ADW's and their Racetrack Suppliers, Just Another Business Lesson

I was perusing the Financial Post today and there was a story about the supermarket-supplier relationship

Summarizing, as supermarkets get bigger and bigger (the top three have a 75% market share), they do things that are pretty uncompetitive to their suppliers, like added fees, extra taxes and hidden squeezes to fund their ecommerce pursuits. 

This allows them to have pricing power (and to get bigger market share), taking away from mom and pops, and the farmers and suppliers (ever notice the big dogs don't particularly gripe a lot about minimum wage hikes; it's for this reason).  The Post calls this industry, at this point, "dysfunctional". 

What this has accomplished, however, has provided the consumer with a ton of choice. We can buy more goods of different types, with more choice, more than ever before. We can buy online, get things delivered, or shop 24/7. 

Over in ADW land, it's kind of the opposite. There the suppliers (the tracks) are the ones squeezing the distributors (the ADW).  Host fees, increases in margin are all on the table of late. People on both sides have called each other "dysfunctional". 

Like the supermarket supply problem, though, it provides us with a pretty decent business lesson, and we don't need our MBA to understand it. 

If racing cut their supply fee (host fee) to 1%, we'd see a massive influx of distributor investment and activity, just like we've seen in the supermarket sector. At 1%, Draft Kings would likely expand an offering and open an ADW; small ADW's would spring up rapidly; prices would be cut spurring serious handle growth. R&D investment in the end user would be huge, with new technology innovating. Perhaps at 1%, OTB's would dot the landscape again (especially if they're seen as a possible vehicle for sports betting). 

But at 1%, like those folks supplying veggies and cheese and chickens, it's tough to see an uptick in volume that would warrant such a price. 

Similarly, with some host fees massively increased, the opposite occurs. Marketing budgets are cut for the end user, price breaks etc are lowered, and demand falls. There are fewer supermarkets offering great products, at good prices, open 24 hours a day or online. 

In racing we seem to want our cake and eat it too. We want all these distributors pushing the sport; pushing it to make it mainstream and grow handle; to have a betting vehicle on every street corner or in all areas of the web. At the same time they want the tracks to be able to charge 75% for their host fees because they "put on the show". This simply can't be done. It's an intellectual and business fallacy.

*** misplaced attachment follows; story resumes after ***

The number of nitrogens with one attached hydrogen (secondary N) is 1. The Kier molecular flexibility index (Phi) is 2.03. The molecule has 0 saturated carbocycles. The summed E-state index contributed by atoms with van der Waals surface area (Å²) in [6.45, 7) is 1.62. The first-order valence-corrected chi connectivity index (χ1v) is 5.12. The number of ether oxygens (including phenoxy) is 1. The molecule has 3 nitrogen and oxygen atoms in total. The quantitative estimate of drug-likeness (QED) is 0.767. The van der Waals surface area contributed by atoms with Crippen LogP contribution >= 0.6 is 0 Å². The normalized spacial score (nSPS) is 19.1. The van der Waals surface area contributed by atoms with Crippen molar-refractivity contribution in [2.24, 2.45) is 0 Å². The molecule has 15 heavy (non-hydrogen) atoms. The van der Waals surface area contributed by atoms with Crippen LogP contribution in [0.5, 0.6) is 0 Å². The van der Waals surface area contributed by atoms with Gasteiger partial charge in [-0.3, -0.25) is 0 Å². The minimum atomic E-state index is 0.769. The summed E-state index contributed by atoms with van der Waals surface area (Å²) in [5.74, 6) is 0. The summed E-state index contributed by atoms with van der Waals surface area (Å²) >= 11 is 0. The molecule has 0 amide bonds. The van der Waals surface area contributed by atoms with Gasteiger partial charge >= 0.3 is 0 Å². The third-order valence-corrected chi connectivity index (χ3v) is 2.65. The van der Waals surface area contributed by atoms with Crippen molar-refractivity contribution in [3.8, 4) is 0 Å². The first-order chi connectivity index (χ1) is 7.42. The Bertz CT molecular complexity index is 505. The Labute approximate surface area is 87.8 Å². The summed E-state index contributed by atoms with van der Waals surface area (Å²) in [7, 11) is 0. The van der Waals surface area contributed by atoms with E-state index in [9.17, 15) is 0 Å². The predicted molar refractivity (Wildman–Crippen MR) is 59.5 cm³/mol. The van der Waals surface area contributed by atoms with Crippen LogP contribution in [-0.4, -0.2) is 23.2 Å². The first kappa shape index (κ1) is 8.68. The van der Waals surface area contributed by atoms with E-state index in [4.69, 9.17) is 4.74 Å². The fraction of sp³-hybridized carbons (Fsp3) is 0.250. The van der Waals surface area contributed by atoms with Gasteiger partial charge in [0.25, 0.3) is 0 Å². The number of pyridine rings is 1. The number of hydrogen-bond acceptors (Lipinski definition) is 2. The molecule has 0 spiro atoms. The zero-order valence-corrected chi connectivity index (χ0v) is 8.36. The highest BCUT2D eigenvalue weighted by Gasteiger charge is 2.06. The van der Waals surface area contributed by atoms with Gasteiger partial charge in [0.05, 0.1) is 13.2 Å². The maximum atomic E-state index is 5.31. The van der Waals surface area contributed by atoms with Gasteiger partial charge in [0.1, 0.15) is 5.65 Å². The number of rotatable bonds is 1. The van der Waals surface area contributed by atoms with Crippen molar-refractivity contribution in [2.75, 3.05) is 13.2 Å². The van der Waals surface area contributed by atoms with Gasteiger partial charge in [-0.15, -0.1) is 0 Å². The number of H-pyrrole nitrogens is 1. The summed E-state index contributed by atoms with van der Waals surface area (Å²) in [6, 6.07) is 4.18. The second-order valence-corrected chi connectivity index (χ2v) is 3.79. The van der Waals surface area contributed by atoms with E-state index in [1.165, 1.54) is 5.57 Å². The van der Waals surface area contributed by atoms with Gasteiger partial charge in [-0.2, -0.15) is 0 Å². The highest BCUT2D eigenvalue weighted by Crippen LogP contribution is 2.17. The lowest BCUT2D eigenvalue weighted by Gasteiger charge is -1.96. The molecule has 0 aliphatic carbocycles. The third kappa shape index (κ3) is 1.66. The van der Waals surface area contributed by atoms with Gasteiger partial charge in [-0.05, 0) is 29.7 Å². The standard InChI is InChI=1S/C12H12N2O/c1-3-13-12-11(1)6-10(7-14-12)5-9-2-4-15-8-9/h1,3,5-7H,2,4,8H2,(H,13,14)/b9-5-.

Like with supermarkets there is a sweet spot where everything works best in this sport. Suppliers are paid and working at optimal efficiency, with a demand side pushing the racing product to new markets with new tech. But with no one minding the store, dysfunction is likely here to stay. 

Have a nice weekend everyone.


The Old for the Traditional, the New for the Bettors

 The PGA just announced a hosting and data partnership with Amazon Web Services. The deal has two main planks:

  • AWS will help the TOUR store real-time and historic content that will give fans and media access to content dating back to the 1928 Los Angeles Open. This “data lake” will contain video, audio and images that AWS technology will tag for easy cataloging. This will help the TOUR and its content partners search, review, annotate and package new content and give them instant access to key moments in the TOUR’s history.
  • “We are excited to utilize AWS media services to further enhance new and existing innovative services for our fans,” said Scott Gutterman, the PGA TOUR’s Senior Vice President, Digital Operations. “Features like Every Shot Live and TOURCast will now be powered by AWS, which will allow for a more streamlined process and overall better product for our fans.”
So, the Tour will have an historical digital data dump, all the way back to 1928. It will, in effect, catalogue the entire sport in one spot. If any partner wants to use footage - to promote an event, or the sport itself - it will be there for use. 

Second, and perhaps most interesting, the "innovative services for fans" is corporate speak (as Geoff Shackleford explains) for real time shot tracking (via video or over the web) that enhances their vision for in-running betting. PGA shot by shot betting has been bandied about for some time as a big growth opportunity for golf.

It's rather interesting that this tight group has created a vehicle for both the old and the new. They're preserving the sport and enhancing its future. 

It's hackneyed at this point to talk about, but horse racing's history, digitally at least, is an absolute mess. And its future in terms of wagering with data, video streams or what have you is an equal mess. 

It's tough to build a house without a proper foundation. Golf with its control structure can, seemingly on a dime, do what they did with AWS. Racing, built much differently with no apparent leader to change the business, is not. Which one gets left behind?

Have a nice Wednesday everyone. 


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